The tropical parasite Schistosoma mansoni causes granulomatous inflammation following lodging of eggs in portal capillaries. In vitro studies indicated that the host reaction should involve reactive oxygen intermediates; however, it is not known what occurs in vivo at the site of the disease. Moreover, the ultimate pathophysiological effects of oxidative processes depend upon antioxidant factors, which are investigated in this study.Methods:
We explored the changes in the major enzyme activities involved in liver redox metabolism during the course of infection and, for some of them, the mRNA expression. We also measured the reduced glutathione and lipid peroxide levels in the liver.Results:
We found that the deposition of parasite eggs triggers the release of endogenous eosinophil peroxidase; enzyme activity developed in the immediate vicinity of the eggs and it increased dramatically with time. However, Cu,Zn-superoxide dismutase, catalase and glutathione peroxidase activities decreased drastically. In contrast, glutathione transferase was unaffected. There was no proportional decrease in mRNA levels for the H2O2 scavenging enzymes. Reduced glutathione concentrations also dropped as a result of infection. Lastly, a two-fold increase in the levels of hepatic products generated by lipid peroxidation was observed.Conclusions:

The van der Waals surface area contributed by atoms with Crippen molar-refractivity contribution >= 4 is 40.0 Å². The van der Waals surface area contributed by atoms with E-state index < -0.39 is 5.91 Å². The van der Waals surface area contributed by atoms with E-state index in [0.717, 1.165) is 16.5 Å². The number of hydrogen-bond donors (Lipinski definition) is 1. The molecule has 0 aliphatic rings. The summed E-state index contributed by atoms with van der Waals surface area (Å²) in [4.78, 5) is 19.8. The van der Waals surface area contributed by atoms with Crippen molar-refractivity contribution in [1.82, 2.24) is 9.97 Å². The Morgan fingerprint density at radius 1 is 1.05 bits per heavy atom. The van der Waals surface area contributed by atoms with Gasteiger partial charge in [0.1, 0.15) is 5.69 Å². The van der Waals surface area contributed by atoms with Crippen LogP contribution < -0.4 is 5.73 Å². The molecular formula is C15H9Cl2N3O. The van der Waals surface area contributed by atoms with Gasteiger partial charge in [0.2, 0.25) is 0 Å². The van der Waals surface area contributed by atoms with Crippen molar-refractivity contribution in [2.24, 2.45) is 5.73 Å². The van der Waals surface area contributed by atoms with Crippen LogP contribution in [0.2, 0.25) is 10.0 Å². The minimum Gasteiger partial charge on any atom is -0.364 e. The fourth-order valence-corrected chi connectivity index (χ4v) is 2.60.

These results show that on the one hand oxidative processes occurred at the site of granulomatous inflammation and on the other hand the antioxidant capacity of the liver decreased, leading to the generation of lipid peroxides. The resulting imbalance between pro- and anti-oxidant processes may play a central role in the pathology associated with schistosomiasis.